Two of the court’s holdings—that the plaintiffs failed to state a claim for a violation of the CUTPA and for negligent entrustment under Connecticut law—dealt with state-law issues. The court’s other holding directly addressed the scope of the PLCAA’s negligent entrustment
exception, where the court held that the plaintiffs’ claims failed because none of the individuals or entities “entrusted” with the weapon by the defendants (i.e., the store that sold the gun, the shooter’s mother who purchased the gun) “used” it within the PLCAA’s definition of “negligent entrustment.” Rather, the only actionable “use” of the weapon was by the shooter, who was not entrusted with the weapon by the defendants. The plaintiffs have appealed this holding, arguing the lower court improperly interpreted the term “use,” which is not defined in the PLCAA, to refer exclusively to discharging a weapon to cause harm.
The case is now pending on appeal to the Connecticut Supreme Court, which will review the state-law holdings and the lower court’s analysis of the PLCAA’s negligent entrustment exception. The defendants raised several arguments in response, including that the plaintiffs did not have standing to bring a CUTPA claim because they are not consumers, competitors, or other business persons with a commercial relationship to the
defendants. The motion court, while acknowledging that the language of the CUTPA does not have a “relationship requirement,” held that, based on binding appellate precedent, the plaintiffs did “not set forth legally sufficient claims” because they did not allege a business relationship with the defendants. The plaintiffs have appealed this holding, arguing the lower court misread one of the decisions it relied on and that the other was wrongly decided. The plaintiffs argue for a plain text reading of CUTP , which does not include a relationship requirement.
The makers of childhood vaccines also received a limited form of immunity from civil suits from Congress. In the 1980s, vaccine manufacturers feared a scourge of lawsuits in response to a study suggesting that certain vaccines caused brain injuries in children. In response, the manufacturers ceased making certain vaccines, creating a threat to the public health. So Congress passed The National Childhood Vaccine Injury Act (“the Act”) in 1986 and codified at 42 U.S.C. § 300aa et. seq., which preempts various lawsuits against vaccine manufacturers and, at the same time, sets forth a remedial program to compensate those who suffer side effects from vaccines. Congress’ goal in passing the Act was to “end instability and unpredictability” in the childhood vaccine market, which was described in the Act’s legislative history as “one of the most spectacularly effective public health initiatives this country has ever undertaken.” Bruesewitz v. Wyeth LLC, 562 U.S. 223, 245–46 (2011) (concurring opinion) (internal citations omitted).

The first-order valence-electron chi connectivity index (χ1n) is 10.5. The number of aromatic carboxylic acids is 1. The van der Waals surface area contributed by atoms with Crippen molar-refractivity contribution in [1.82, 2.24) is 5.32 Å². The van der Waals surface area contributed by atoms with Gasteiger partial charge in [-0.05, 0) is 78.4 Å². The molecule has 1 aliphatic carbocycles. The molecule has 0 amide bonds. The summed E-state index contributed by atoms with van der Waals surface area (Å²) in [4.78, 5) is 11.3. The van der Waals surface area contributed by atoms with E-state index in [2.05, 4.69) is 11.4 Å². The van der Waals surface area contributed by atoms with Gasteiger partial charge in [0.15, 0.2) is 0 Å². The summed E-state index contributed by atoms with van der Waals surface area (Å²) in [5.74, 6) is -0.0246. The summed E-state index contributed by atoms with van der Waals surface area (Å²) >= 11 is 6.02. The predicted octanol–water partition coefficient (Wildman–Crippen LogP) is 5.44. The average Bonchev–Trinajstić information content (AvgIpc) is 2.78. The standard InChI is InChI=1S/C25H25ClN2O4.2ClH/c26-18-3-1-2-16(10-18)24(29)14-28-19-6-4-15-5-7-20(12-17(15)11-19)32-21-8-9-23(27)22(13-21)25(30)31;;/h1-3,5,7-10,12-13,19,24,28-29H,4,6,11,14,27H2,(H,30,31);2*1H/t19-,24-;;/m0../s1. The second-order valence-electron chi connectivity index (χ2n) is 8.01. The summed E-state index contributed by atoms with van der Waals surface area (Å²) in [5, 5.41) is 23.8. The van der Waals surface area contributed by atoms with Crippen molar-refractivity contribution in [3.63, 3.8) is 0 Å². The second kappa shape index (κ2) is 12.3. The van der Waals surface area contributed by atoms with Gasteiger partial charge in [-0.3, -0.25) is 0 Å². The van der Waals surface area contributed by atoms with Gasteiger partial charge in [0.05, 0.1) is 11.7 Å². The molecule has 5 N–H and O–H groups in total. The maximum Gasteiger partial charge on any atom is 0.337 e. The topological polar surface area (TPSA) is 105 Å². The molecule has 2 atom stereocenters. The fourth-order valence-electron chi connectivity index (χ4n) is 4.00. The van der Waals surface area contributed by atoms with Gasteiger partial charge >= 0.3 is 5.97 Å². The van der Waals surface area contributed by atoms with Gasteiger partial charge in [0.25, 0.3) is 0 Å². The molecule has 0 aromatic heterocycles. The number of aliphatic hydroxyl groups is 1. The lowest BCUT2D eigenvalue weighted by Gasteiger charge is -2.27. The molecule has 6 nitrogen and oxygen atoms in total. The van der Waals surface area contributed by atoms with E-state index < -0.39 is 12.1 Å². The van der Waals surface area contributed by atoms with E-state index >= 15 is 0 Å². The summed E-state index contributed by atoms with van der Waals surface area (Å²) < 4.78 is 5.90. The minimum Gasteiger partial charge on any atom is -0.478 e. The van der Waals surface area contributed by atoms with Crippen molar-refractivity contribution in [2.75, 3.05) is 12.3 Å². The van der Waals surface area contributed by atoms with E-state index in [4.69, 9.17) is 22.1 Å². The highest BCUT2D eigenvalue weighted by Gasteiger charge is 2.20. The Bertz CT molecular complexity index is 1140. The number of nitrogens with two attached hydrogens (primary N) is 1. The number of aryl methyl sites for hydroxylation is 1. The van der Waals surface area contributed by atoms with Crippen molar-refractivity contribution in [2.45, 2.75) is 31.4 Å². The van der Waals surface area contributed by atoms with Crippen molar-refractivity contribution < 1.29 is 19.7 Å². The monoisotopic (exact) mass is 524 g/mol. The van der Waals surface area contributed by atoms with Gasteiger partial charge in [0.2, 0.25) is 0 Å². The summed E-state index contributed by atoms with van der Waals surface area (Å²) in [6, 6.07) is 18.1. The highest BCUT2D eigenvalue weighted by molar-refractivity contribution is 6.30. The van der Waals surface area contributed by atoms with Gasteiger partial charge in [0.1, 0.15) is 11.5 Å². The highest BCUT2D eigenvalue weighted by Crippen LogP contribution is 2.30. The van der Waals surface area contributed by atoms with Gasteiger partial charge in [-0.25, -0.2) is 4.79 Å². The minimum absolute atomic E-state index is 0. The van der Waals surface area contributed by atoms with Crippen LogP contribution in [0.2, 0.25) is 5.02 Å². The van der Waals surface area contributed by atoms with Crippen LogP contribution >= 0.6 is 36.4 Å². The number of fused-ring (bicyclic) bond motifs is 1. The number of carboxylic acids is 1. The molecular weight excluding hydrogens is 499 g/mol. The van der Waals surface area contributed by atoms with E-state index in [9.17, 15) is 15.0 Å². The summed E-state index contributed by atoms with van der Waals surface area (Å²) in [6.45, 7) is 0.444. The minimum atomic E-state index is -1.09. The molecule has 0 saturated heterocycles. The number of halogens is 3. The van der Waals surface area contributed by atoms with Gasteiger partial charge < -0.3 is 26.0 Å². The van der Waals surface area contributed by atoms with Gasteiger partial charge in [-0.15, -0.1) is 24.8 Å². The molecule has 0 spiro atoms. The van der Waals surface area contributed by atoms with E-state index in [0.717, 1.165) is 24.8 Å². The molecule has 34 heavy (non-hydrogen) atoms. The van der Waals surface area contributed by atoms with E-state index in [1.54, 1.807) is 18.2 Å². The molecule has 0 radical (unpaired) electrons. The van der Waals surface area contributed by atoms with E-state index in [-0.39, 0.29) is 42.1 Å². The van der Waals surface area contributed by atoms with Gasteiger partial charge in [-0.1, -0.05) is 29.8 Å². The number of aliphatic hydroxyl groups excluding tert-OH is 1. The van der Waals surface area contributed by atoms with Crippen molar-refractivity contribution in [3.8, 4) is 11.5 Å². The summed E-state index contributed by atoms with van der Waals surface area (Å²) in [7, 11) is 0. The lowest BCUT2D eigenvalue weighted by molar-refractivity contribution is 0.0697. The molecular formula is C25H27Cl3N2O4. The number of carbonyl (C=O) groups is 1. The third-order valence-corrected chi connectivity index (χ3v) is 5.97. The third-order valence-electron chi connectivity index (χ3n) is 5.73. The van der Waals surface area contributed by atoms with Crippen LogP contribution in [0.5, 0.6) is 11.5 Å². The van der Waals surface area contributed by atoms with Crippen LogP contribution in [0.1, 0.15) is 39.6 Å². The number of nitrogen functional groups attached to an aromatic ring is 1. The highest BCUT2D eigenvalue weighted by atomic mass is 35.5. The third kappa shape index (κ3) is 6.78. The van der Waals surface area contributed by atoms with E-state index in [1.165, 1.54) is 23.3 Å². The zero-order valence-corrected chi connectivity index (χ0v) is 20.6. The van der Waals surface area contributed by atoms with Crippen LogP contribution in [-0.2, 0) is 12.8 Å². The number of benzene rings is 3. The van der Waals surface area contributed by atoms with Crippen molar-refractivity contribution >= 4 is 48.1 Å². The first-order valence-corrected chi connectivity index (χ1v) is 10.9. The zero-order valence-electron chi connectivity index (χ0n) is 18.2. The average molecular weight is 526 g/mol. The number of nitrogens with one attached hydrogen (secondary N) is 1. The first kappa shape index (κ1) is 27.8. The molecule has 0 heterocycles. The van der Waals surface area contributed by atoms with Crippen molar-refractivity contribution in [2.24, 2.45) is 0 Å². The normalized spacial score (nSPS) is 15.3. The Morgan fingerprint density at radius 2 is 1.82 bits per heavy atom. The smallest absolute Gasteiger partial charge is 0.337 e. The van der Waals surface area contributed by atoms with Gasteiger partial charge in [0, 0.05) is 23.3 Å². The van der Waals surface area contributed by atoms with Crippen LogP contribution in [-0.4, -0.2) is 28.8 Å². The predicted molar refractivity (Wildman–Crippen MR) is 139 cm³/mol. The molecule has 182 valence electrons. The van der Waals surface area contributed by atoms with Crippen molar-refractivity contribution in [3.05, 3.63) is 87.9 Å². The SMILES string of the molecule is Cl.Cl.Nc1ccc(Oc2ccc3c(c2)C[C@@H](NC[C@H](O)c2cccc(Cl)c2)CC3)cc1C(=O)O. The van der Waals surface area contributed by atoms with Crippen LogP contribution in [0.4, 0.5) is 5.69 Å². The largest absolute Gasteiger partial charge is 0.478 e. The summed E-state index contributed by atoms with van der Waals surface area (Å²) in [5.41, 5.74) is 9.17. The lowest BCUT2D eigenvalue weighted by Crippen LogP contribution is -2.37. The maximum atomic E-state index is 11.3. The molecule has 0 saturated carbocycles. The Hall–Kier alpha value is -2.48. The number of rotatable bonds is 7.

Under the Act, vaccine manufacturers are shielded from all civil actions for damages arising from vaccine-related injuries or deaths associated with administration of a vaccine after October 1, 1988, “if the injury or death resulted from side effects that were unavoidable even though the vaccine was properly prepared and was accompanied by proper directions and warnings.” 42 U.S.C.A. § 300aa-22 (West).
This broad grant of immunity encompasses failure to warn claims (so long as the manufacturer complied with regulatory requirements) and all design defect claims. Vaccine manufacturers are also generally immunized from punitive damages, and claimants must first seek relief through the remedial program before bringing a claim for more than $1,000 in damages against a vaccine manufacturer.
The tradeoff for this immunity is a remedial program, which allows a person injured by a vaccine to file a petition for compensation with the Court of Federal Claims. To obtain compensation, a claimant need not prove causation, a design defect, or a manufacturing defect. Rather, a claimant must show that they received a vaccine listed in the Vaccine Injury Table, 42 U.S.C. § 300aa-14, and developed a covered injury within a specified time-period. The Secretary of Health and Human Services can rebut a prima facie case by proving that the injury was caused by factors unrelated to the vaccine’s administration.
The remedial program also includes mechanisms for compensating individuals who suffer side effects not listed in the Vaccine Injury Table or who manifest symptoms outside of the specified time range. To date, nearly $2 billion has been paid to successful claimants under the program, which is funded through a tax on vaccines.